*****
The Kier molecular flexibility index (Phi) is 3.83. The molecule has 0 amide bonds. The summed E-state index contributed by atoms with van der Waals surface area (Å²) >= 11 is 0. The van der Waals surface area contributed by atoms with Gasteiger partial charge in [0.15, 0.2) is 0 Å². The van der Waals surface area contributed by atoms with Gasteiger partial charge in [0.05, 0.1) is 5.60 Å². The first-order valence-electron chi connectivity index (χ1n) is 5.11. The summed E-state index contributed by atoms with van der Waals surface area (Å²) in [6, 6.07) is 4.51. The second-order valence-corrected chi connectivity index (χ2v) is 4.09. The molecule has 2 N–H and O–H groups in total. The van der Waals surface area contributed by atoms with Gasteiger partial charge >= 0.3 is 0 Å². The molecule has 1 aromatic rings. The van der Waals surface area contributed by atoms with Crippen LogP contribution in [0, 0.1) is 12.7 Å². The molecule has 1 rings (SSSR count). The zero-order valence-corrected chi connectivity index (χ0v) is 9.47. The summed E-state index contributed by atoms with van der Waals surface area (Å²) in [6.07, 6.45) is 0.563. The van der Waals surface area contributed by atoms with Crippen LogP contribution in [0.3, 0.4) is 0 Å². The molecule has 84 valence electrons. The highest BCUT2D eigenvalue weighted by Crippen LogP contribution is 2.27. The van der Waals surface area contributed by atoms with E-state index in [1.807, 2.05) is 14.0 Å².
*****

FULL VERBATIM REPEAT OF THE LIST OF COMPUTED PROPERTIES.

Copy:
The Kier molecular flexibility index (Phi) is 3.83. The molecule has 0 amide bonds. The summed E-state index contributed by atoms with van der Waals surface area (Å²) >= 11 is 0. The van der Waals surface area contributed by atoms with Gasteiger partial charge in [0.15, 0.2) is 0 Å². The van der Waals surface area contributed by atoms with Gasteiger partial charge in [0.05, 0.1) is 5.60 Å². The first-order valence-electron chi connectivity index (χ1n) is 5.11. The summed E-state index contributed by atoms with van der Waals surface area (Å²) in [6, 6.07) is 4.51. The second-order valence-corrected chi connectivity index (χ2v) is 4.09. The molecule has 2 N–H and O–H groups in total. The van der Waals surface area contributed by atoms with Gasteiger partial charge >= 0.3 is 0 Å². The molecule has 1 aromatic rings. The van der Waals surface area contributed by atoms with Crippen LogP contribution in [0, 0.1) is 12.7 Å². The molecule has 1 rings (SSSR count). The zero-order valence-corrected chi connectivity index (χ0v) is 9.47. The summed E-state index contributed by atoms with van der Waals surface area (Å²) in [6.07, 6.45) is 0.563. The van der Waals surface area contributed by atoms with Crippen LogP contribution in [0.3, 0.4) is 0 Å². The molecule has 84 valence electrons. The highest BCUT2D eigenvalue weighted by Crippen LogP contribution is 2.27. The van der Waals surface area contributed by atoms with E-state index in [1.807, 2.05) is 14.0 Å².